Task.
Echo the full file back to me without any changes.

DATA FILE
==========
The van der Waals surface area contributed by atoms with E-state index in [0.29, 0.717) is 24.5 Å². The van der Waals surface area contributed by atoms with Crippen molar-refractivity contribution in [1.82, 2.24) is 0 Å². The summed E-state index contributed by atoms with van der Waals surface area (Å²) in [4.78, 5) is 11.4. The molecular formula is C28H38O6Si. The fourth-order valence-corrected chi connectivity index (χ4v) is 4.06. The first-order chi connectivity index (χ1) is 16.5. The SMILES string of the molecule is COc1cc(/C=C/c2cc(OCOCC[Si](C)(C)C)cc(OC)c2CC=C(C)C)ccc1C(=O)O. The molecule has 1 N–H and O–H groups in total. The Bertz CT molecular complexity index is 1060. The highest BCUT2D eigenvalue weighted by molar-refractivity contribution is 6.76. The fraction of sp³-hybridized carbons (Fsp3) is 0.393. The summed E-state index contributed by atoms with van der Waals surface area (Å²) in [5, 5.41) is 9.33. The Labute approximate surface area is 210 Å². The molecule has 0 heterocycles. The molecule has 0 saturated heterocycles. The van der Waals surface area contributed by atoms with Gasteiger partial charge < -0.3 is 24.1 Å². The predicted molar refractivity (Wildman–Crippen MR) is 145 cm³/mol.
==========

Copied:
The van der Waals surface area contributed by atoms with E-state index in [0.29, 0.717) is 24.5 Å². The van der Waals surface area contributed by atoms with Crippen molar-refractivity contribution in [1.82, 2.24) is 0 Å². The summed E-state index contributed by atoms with van der Waals surface area (Å²) in [4.78, 5) is 11.4. The molecular formula is C28H38O6Si. The fourth-order valence-corrected chi connectivity index (χ4v) is 4.06. The first-order chi connectivity index (χ1) is 16.5. The SMILES string of the molecule is COc1cc(/C=C/c2cc(OCOCC[Si](C)(C)C)cc(OC)c2CC=C(C)C)ccc1C(=O)O. The molecule has 1 N–H and O–H groups in total. The Bertz CT molecular complexity index is 1060. The highest BCUT2D eigenvalue weighted by molar-refractivity contribution is 6.76. The fraction of sp³-hybridized carbons (Fsp3) is 0.393. The summed E-state index contributed by atoms with van der Waals surface area (Å²) in [5, 5.41) is 9.33. The Labute approximate surface area is 210 Å². The molecule has 0 heterocycles. The molecule has 0 saturated heterocycles. The van der Waals surface area contributed by atoms with Gasteiger partial charge < -0.3 is 24.1 Å². The predicted molar refractivity (Wildman–Crippen MR) is 145 cm³/mol.